This morning, I’ve been enjoying a rare privilege of sitting outside in the sunrise, with a cup of coffee and a dog companion.
The breeze is up; a welcome change from this summer, when all we had were lighter winds that heralded the change from hot to hotter; or from strength-sapping oppressiveness to I’m-glad-it’s not-so-awfully-hot-today.
We had a strong cover of smoke and cloud last night, so we didn’t get very cold; about 58° overnight. This morning we have an East wind of about 10 knots, varying up and down by about 7 knots each way. We have some light ashfall coming from the fires in the Gorge, but nothing like earlier.
The humidity is way down; in the high teens to low 20s. I’ll miss that, but I’m glad to trade it for cooler weather and rains to put out the forest fires.
Locally, the Archer Mountain fire is under control and is being slowly knocked down. This is the fire that is only about ten miles away from us and was raining ashes and blackened evergreen needles everywhere here for a few days. There was a lot of concern about some of those ashes still being live, but thankfully, no secondary fires.
Now the haze and smoke are almost to the point of being oppressive. Our house is tight, and we’ve kept it closed up, but my poor wife is suffering terrible coughing fits. Out here, my eyes are streaming, and even the light effort of watering the flowerbed brings on coughing.
And right now, we have no health insurance. (This is a post for another time, and I need to let my rage at the Dilbertian COBRA payment system cool a bit before I write about it.)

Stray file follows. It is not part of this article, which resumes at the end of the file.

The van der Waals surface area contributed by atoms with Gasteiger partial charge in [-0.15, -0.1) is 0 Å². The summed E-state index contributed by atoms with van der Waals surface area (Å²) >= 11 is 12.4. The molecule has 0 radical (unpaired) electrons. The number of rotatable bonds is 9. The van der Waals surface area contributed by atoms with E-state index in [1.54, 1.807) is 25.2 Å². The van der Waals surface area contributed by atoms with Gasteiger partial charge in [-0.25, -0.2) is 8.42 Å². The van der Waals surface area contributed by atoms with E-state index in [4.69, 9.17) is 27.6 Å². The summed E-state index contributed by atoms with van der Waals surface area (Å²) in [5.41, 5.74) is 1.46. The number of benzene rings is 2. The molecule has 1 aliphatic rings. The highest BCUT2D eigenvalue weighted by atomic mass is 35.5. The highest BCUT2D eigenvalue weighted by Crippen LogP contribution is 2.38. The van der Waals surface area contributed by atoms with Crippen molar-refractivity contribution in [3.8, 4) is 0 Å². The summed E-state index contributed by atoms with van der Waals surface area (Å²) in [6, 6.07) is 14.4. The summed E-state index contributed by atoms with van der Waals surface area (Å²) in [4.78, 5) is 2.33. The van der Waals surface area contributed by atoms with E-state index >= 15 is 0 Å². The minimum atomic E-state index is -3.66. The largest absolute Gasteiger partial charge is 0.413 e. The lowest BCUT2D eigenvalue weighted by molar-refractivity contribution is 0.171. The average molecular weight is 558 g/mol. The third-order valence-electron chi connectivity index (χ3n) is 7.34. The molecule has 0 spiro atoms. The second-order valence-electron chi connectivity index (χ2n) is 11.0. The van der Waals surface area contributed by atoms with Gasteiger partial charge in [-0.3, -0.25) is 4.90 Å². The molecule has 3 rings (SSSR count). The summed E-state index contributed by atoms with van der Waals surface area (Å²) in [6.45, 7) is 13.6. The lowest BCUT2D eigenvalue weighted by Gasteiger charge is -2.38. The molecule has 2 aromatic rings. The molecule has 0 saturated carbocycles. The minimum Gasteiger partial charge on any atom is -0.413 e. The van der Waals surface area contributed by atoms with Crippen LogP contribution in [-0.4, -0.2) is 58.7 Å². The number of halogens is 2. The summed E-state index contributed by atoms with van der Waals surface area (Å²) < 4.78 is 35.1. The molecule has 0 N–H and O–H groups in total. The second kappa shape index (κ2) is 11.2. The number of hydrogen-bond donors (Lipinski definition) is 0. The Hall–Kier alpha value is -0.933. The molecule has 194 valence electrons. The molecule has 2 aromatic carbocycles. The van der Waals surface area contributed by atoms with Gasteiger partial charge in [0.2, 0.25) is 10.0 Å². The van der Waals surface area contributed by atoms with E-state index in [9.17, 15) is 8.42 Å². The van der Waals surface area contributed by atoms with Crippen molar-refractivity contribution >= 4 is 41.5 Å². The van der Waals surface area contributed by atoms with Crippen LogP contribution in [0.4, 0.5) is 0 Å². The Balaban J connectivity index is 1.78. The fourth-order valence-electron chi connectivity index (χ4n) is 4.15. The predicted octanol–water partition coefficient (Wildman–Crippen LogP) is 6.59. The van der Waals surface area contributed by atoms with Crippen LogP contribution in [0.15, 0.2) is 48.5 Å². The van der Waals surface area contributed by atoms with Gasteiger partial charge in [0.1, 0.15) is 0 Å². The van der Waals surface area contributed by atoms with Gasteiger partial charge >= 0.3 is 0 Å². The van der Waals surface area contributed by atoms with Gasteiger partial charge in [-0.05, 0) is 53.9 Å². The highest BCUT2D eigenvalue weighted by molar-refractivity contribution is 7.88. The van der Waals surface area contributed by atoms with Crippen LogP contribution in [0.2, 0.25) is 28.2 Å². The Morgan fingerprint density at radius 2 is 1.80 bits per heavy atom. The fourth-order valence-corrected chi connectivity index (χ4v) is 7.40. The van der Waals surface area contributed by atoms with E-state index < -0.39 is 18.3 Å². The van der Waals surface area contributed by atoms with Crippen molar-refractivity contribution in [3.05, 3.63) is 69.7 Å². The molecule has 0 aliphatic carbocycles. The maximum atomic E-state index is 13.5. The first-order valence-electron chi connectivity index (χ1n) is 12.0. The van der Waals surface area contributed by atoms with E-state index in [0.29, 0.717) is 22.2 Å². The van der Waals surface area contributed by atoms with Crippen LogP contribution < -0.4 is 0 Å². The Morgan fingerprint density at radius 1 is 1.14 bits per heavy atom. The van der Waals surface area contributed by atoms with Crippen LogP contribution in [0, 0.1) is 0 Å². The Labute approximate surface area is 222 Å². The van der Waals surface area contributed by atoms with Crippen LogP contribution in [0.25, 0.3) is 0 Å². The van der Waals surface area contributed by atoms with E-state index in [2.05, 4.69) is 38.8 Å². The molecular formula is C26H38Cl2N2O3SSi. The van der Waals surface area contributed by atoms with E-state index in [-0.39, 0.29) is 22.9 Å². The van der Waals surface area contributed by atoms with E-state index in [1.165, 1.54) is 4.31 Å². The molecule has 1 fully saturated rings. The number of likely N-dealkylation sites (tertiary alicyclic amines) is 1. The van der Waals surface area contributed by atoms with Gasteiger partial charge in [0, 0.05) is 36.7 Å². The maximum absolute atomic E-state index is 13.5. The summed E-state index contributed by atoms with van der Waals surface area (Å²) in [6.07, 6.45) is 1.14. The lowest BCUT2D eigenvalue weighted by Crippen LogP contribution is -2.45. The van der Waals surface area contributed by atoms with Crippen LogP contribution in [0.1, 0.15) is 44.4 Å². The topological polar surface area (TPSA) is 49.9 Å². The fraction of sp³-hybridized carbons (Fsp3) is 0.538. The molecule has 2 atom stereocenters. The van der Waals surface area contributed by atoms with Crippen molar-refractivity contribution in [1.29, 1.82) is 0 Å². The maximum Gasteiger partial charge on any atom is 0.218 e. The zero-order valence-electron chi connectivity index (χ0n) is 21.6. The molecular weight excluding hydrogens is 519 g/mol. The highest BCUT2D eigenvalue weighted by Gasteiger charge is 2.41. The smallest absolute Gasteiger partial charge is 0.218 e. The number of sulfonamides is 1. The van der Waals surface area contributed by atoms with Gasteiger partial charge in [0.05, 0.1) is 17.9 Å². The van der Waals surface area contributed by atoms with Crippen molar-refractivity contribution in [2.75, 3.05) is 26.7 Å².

Back to the weather:
Here are some photos of how things are right now. I’ll start with a few grab shots on my way home yesterday. I-84 is finally, finally, open westbound, meaning that my two-hour drive is finally back to an hour.
On the way home, anyway.
It’s still almost a two-hour drive to work. At about 50 MPH, as we’ll get some slowpoke up in front of about forty cars, someone who is completely oblivious to the line behind. Listen, WSDOT: If you want things to be safer on SR-14 in the Gorge, put up a few signs. I even have the slogan: “Keep a mind for those behind. If you want to go slow and sight-see, please pull over periodically and let everyone by.”
So back to the drive home. Here’s a shot when it was safe to grab one on the I-84 highway. I’ll say up front that camera angles won’t be perfect, as I prefer keeping my attention on my driving, rather than grabbing a snapshot. Visibility was about 2500 feet at this point, but in some places you had to be careful, because it would suddenly go down to 100 feet. You can see a big patch of smoky obscurity coming up:
These photos also show the great curse of automatic cameras: due to software tweaks, they see better than you do. Keep this in mind as you look at these photos. Things are quite a bit more obscure than you see here.
Here’s coming into Cascade Locks. Note how everything looks so deserted. Well, yeah, and smoky.
Crossing The Bridge Of The Gods. You can’t see the far end of the bridge – and it’s not all that long.
Looking East, toward Cascade Locks:
And looking West, toward North Bonneville. Yes, those are streamers of smoke from the forest fires.
Finally, home… And the Ridge is just a looming presence in the haze.
Oh yes, we can’t wait for the rain. It’s been since June 15th.